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QNAP crypto keys logged on unencrypted disk partition in world accessible files

Affected devices:

Probably all QNAP devices running the QNAP modified 3.12.6 kernel with
firmware older than 4.1.4 Build 0804.

Verified on TS-453S Pro and TVS-471, both with Firmware 4.1.4 Build

Probably fixed with Firmware 4.1.4 Build 0804 (incriminating message
gone, though there is no notice by QNAP that this security problem did
ever exist or that is was fixed, no kernel source available for


Total compromise of disk access keys of encrypted volumes.

Just offline-copy the disks to gain instant full access to all
encrypted data.


QNAP is using modified linux kernels. The 3.12.6 kernel includes the
following modification in GPL_TS/src/linux-3.12.6/drivers/md/dm-table.c
function dm_table_add_target line 752 (from GPL_TS-20150505
-4.1.3.tar.gz, downloads via http://sourceforge.net/projects/qosgpl/):

        printk(KERN_ALERT "dm_table_add_target start %s, start=%lu,
len=%lu, param=%s, type=%lu...\n", type, start, len, params, tgt

Now, if an encrypted device is unlocked, the following happens:
The GUI password is transformed to a LUKS password using a transform
similar to: mkpasswd --hash=MD5 --salt=YCCaQNAP

Then cryptsetup is called to decrypt the disk access key with the
password generated above and then to establish a dm-crypt target with
the disk access key. This leads to dm_table_add_target() being called
for the dm-crypt target. And the disk access key is then logged to the
kernel message ringbuffer.

Examples (actual keys obfuscated by X sequence):

[   41.026684] dm_table_add_target start crypt, start=0,
len=3900772344, param=aes-cbc-plain
/dev/md0 2056, type=18446744071589635488...

[139023.266397] dm_table_add_target start crypt, start=0,
len=9083850752, param=aes-cbc-plain 
/dev/mapper/cachedev1 4096, type=18446744071588529984...

This information is enough just to call dmsetup from a shell to gain
instant access to the encrypted volume. No knowledge of the user
supplied key is required. Changes of the user supplied key don't matter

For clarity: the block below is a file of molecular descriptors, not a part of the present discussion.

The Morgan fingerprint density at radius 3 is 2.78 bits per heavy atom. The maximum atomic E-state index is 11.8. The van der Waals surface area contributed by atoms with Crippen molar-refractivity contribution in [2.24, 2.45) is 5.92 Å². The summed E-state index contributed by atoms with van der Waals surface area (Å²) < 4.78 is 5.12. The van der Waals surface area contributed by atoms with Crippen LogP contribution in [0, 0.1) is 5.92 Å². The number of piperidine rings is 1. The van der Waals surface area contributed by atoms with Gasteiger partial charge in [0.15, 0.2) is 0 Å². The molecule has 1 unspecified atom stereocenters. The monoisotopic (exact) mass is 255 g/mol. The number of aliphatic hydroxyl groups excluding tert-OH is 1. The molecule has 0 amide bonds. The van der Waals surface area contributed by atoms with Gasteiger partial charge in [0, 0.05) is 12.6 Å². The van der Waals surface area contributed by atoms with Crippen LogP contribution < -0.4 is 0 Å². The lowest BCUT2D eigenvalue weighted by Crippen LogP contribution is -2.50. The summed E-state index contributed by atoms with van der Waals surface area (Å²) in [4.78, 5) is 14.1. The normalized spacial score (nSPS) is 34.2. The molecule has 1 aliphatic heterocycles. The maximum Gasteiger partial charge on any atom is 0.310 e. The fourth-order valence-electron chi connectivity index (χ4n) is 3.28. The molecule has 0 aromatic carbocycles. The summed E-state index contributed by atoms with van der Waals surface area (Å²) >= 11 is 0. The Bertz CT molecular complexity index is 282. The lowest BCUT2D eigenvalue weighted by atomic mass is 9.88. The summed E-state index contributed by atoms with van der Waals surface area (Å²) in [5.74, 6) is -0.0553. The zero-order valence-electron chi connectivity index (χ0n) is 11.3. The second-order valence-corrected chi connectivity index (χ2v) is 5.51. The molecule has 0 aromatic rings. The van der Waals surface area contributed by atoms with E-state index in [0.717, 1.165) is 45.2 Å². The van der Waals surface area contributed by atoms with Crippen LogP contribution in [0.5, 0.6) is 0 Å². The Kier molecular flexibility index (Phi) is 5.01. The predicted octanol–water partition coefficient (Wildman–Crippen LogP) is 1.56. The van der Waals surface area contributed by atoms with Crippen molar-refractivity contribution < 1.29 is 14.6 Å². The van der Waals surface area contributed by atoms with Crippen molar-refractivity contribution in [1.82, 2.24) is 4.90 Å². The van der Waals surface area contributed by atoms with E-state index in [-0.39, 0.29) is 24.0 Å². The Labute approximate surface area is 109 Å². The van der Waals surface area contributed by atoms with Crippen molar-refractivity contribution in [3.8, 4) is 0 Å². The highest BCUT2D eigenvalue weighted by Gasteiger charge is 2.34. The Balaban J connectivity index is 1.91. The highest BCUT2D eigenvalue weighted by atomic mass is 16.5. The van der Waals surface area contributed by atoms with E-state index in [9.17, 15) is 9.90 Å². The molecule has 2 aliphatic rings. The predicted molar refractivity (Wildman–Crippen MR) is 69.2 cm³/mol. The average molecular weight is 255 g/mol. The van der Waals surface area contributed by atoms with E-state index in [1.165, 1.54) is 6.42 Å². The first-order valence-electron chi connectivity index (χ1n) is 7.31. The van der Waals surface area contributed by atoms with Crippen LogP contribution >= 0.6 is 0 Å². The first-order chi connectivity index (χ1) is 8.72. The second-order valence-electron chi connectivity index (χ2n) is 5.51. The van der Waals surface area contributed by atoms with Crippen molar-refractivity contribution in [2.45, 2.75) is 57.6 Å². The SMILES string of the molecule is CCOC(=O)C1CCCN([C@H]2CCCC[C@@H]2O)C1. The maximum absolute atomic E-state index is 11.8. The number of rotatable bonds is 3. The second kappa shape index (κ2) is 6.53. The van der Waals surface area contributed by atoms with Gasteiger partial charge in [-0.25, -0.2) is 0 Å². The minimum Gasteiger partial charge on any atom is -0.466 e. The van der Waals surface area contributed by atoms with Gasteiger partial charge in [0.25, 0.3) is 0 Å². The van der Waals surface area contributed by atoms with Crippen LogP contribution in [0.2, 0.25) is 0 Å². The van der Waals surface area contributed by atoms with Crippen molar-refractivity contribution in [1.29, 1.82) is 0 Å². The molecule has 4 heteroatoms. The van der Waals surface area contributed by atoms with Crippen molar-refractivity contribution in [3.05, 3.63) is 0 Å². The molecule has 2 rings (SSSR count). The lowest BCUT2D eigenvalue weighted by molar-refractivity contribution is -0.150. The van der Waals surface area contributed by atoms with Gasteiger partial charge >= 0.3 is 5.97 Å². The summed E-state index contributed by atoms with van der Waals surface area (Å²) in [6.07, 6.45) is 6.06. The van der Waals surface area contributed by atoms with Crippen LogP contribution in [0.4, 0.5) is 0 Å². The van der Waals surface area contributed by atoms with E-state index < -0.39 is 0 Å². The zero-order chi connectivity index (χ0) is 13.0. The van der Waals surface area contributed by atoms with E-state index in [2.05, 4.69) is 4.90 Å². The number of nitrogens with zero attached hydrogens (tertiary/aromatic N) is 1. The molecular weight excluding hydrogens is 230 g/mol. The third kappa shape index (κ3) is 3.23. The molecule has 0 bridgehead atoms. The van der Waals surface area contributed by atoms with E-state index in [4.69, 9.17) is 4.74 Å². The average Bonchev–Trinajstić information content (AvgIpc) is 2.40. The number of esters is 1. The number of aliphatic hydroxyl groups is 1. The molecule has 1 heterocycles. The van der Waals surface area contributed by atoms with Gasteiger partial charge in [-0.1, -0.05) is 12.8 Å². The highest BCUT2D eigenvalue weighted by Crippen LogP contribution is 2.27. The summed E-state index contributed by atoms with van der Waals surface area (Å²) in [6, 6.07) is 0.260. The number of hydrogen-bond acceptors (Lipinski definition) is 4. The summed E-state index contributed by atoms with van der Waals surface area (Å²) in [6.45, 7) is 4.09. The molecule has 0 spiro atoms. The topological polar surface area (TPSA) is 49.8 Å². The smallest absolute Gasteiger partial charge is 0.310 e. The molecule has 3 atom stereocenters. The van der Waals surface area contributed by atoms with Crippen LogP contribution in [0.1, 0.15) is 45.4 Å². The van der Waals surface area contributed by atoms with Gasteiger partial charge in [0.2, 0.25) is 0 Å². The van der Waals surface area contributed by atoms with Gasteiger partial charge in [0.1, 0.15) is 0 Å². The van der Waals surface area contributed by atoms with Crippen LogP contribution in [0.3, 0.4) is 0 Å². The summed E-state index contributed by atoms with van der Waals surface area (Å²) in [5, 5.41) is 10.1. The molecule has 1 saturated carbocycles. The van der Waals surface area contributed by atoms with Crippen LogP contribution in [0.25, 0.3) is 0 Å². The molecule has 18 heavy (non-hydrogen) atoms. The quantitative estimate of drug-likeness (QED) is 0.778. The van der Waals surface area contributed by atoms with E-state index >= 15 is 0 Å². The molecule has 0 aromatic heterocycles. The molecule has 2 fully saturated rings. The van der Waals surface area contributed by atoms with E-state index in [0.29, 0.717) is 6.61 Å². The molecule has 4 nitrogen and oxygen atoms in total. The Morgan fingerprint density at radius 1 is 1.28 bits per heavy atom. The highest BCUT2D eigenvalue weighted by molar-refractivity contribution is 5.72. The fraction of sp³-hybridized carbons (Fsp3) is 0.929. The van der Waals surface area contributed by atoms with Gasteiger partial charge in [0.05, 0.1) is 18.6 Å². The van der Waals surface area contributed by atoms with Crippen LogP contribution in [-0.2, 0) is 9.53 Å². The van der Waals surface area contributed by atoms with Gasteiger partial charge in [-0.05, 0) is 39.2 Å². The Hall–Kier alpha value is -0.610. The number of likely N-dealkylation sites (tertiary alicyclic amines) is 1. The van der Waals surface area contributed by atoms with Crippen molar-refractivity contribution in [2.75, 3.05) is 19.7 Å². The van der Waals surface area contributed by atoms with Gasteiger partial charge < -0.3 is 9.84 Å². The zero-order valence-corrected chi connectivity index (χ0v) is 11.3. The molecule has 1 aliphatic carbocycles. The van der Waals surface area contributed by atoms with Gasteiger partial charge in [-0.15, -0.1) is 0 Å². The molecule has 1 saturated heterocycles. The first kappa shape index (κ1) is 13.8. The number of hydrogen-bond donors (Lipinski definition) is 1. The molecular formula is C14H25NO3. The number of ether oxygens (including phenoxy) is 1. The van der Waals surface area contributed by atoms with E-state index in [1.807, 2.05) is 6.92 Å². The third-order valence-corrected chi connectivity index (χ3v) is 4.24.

as the disk access key stays the same.

To make this even worse QNAP devices log the kernel messages to an
unencrypted hard disk partition and rotate them there. Just look for
the location in /etc/init.d/klogd.sh - the on disk location is actually
a raid 1 device which uses (at least for 4 bay devices) all configured
disks. These log files as well as the kernel ring buffer are world

And even when the log files are "deleted" due to rotation there is a
high probability to find the disk access key(s) with a standard
forensics tool.


To easily access all encrypted data of a QNAP storage device running
the affected kernel one just needs an offline copy of the QNAP disks.
One could think of a variety of online attacks, too.

Every QNAP device running or having run the affected kernel should be
assumed to be fully compromised with regard to encrypted volume keys.

Disks of affected devices should be considered not being encrypted when
being disposed of and thus additional security measures may have to be

After installing a corrected firmware there are probably only two ways
of regaining confidentiality, both of which require a prior backup of
all encrypted data:

1. Use cryptsetup-reencrypt for a new disk access key from a shell.
   You will have to bring your own version including all required
   libraries as this utility is not included by QNAP.

2. Delete all encrypted volumes from the GUI and the recreate them.
   This implies to recreate all additional configuration as required.


2015/07/12 vendor notified
2015/07/13 receipt of notification acknowledged by vendor
2015/07/24 vendor contacted again

No further information from vendor since last contact attempt.
Andreas Steinmetz                       SPAMmers use robotrap@xxxxxxxx